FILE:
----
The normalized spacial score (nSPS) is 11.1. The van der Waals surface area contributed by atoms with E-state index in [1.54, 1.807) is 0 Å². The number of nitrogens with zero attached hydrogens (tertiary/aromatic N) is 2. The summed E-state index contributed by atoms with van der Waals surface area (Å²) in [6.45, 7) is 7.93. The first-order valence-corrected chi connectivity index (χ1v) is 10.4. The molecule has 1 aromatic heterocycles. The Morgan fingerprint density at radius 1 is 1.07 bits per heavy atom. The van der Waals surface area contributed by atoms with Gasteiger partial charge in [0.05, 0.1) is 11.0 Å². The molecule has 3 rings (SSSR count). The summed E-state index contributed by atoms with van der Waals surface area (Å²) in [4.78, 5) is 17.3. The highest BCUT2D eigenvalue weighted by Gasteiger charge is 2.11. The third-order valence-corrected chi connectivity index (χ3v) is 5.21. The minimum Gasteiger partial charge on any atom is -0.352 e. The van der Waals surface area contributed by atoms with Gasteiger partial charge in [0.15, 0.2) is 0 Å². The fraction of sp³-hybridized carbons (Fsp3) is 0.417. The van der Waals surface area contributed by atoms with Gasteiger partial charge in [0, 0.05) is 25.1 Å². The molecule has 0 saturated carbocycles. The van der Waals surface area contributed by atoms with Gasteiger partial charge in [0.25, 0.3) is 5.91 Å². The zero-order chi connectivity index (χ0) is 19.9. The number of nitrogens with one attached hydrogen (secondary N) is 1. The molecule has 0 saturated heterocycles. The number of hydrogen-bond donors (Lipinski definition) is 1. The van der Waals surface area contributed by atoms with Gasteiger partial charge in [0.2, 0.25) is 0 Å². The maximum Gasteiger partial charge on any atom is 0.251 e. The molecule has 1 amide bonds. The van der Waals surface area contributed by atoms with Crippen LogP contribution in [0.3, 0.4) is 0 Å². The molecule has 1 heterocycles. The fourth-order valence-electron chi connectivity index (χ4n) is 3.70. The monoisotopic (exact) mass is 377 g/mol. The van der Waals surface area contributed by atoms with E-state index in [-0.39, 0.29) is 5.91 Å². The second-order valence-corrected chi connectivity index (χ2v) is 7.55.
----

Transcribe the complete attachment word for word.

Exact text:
The normalized spacial score (nSPS) is 11.1. The van der Waals surface area contributed by atoms with E-state index in [1.54, 1.807) is 0 Å². The number of nitrogens with zero attached hydrogens (tertiary/aromatic N) is 2. The summed E-state index contributed by atoms with van der Waals surface area (Å²) in [6.45, 7) is 7.93. The first-order valence-corrected chi connectivity index (χ1v) is 10.4. The molecule has 1 aromatic heterocycles. The Morgan fingerprint density at radius 1 is 1.07 bits per heavy atom. The van der Waals surface area contributed by atoms with Gasteiger partial charge in [0.05, 0.1) is 11.0 Å². The molecule has 3 rings (SSSR count). The summed E-state index contributed by atoms with van der Waals surface area (Å²) in [4.78, 5) is 17.3. The highest BCUT2D eigenvalue weighted by Gasteiger charge is 2.11. The third-order valence-corrected chi connectivity index (χ3v) is 5.21. The minimum Gasteiger partial charge on any atom is -0.352 e. The van der Waals surface area contributed by atoms with Gasteiger partial charge in [0.15, 0.2) is 0 Å². The fraction of sp³-hybridized carbons (Fsp3) is 0.417. The van der Waals surface area contributed by atoms with Gasteiger partial charge in [0, 0.05) is 25.1 Å². The molecule has 0 saturated carbocycles. The van der Waals surface area contributed by atoms with Gasteiger partial charge in [0.25, 0.3) is 5.91 Å². The zero-order chi connectivity index (χ0) is 19.9. The number of nitrogens with one attached hydrogen (secondary N) is 1. The molecule has 0 saturated heterocycles. The number of hydrogen-bond donors (Lipinski definition) is 1. The van der Waals surface area contributed by atoms with Gasteiger partial charge in [0.2, 0.25) is 0 Å². The maximum Gasteiger partial charge on any atom is 0.251 e. The molecule has 1 amide bonds. The van der Waals surface area contributed by atoms with Crippen LogP contribution in [0.3, 0.4) is 0 Å². The molecule has 1 heterocycles. The fourth-order valence-electron chi connectivity index (χ4n) is 3.70. The monoisotopic (exact) mass is 377 g/mol. The van der Waals surface area contributed by atoms with E-state index in [-0.39, 0.29) is 5.91 Å². The second-order valence-corrected chi connectivity index (χ2v) is 7.55.